Jimmy Savile The Great Ad Man – By @orla27marie

Orla O'Connor

By Orla O’Connor


Jimmy Savile The Great Ad Man


Firstly don’t get me wrong I am definitely not in support of Savile’s actions.  But at SCA we are taught to find inspiration that helps clarify our learning.  I could not help but find clarity with some of the advertising techniques that we have been taught and Savile’s behaviour, as I watched Louis Theroux documentary on BBC about Jimmy Savile.


Create a brand personality.  We are always told to create work that is authentic to a brand.  There are certain brands that can get away with certain things.  For example if Natwest had drove a truck through the Jungle in Calais with a jump on sign on there would have been war; but when Paddy Power do it ….genius.  Certain personalities can do certain things Savile was a brand.  A sleazy, slimy man, that openly leered at women, but he was forgiven for all this because it was just Savile, he can get away from it.  He was true and authentic to his brand.  


Corporate Social Responsibility  campaigns do work.  Savile’s seemingly only redeeming feature was his charity work.  What’s more his CSR work was all relevant to his brand.  He in fact used these campaigns to set up his abuse.  They also simultaneously lifted him to star status that meant he couldn’t have been accused of his wrong doings.  Seeing any similarities in big business today?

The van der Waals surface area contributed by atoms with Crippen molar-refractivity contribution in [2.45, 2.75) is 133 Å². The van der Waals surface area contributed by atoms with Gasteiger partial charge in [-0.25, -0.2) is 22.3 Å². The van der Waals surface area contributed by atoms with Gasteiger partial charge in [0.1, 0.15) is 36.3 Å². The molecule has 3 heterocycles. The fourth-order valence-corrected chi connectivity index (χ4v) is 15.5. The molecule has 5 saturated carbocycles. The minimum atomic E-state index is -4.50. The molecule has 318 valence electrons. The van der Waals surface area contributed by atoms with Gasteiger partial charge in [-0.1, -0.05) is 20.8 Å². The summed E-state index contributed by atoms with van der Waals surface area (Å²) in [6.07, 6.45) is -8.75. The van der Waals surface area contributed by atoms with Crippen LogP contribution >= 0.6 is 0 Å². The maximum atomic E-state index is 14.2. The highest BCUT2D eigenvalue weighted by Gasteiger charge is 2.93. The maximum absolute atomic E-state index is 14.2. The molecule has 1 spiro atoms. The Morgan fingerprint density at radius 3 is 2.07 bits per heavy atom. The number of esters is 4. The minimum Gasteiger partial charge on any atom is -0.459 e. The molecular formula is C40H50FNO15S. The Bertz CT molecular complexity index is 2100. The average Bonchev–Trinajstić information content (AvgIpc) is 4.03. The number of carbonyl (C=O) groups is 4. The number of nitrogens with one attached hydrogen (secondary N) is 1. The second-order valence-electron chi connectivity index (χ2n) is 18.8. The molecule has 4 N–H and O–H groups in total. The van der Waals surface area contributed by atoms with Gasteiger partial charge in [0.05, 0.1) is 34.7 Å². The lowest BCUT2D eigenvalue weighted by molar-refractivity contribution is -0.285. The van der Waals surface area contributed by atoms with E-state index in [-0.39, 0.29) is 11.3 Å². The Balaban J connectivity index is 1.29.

Don’t lie.  Savile should have been a strategist.  He was great at rephrasing and avoiding the question.  He would re-position a question to give the answer he wanted to give without telling a direct lie.  He made people see what he was doing in a new light.  There was one particular moment of the documentary that stuck with me, and I’m paraphrasing but Savile to a story where a police officer rang Savile and said he should stay away from his daughter when she is in the studio.  Savile replied with you rather I leave her for the other guys, the officer apologized!


Build the right network and use it.  Savile was very careful who he was friends with.  He would befriend hospital staff to find out who was vulnerable and therefore could be a victim.  He also created an elaborate network of high public figures from the royal family to prime ministers.  This in turn fed back into his untouchable reputation and his personal brand, and is the reason many victims felt they couldn’t come forward.  But if you are looking for a networking masterclass there is no better one.  Build connections in the right place, and then know exactly what your connections know so you can call on the right one a the right time when you need help.  


Savile will forever be remembered as a monster, but I think it is important to learn from even a monster like Savile.  As horrific as his actions were, he was definitely a master in his field and there is a wealth of knowledge there that can be applied to create a more positive output.  


Link to the episode:


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